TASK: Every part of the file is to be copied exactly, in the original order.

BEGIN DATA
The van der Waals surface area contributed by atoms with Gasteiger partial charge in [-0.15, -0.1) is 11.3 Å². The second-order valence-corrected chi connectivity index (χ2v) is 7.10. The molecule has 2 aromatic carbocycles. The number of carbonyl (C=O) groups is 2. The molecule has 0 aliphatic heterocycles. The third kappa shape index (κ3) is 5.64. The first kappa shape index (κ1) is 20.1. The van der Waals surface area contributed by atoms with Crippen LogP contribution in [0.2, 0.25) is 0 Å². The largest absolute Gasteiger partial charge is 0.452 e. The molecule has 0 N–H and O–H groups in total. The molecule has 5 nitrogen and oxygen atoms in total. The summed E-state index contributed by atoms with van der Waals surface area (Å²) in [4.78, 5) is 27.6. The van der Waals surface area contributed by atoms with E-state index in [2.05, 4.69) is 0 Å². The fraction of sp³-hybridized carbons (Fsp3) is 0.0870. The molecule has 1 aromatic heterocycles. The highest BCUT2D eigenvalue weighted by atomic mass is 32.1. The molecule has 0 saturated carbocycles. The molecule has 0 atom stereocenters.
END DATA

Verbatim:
The van der Waals surface area contributed by atoms with Gasteiger partial charge in [-0.15, -0.1) is 11.3 Å². The second-order valence-corrected chi connectivity index (χ2v) is 7.10. The molecule has 2 aromatic carbocycles. The number of carbonyl (C=O) groups is 2. The molecule has 0 aliphatic heterocycles. The third kappa shape index (κ3) is 5.64. The first kappa shape index (κ1) is 20.1. The van der Waals surface area contributed by atoms with Crippen LogP contribution in [0.2, 0.25) is 0 Å². The largest absolute Gasteiger partial charge is 0.452 e. The molecule has 0 N–H and O–H groups in total. The molecule has 5 nitrogen and oxygen atoms in total. The summed E-state index contributed by atoms with van der Waals surface area (Å²) in [4.78, 5) is 27.6. The van der Waals surface area contributed by atoms with E-state index in [2.05, 4.69) is 0 Å². The fraction of sp³-hybridized carbons (Fsp3) is 0.0870. The molecule has 1 aromatic heterocycles. The highest BCUT2D eigenvalue weighted by atomic mass is 32.1. The molecule has 0 saturated carbocycles. The molecule has 0 atom stereocenters.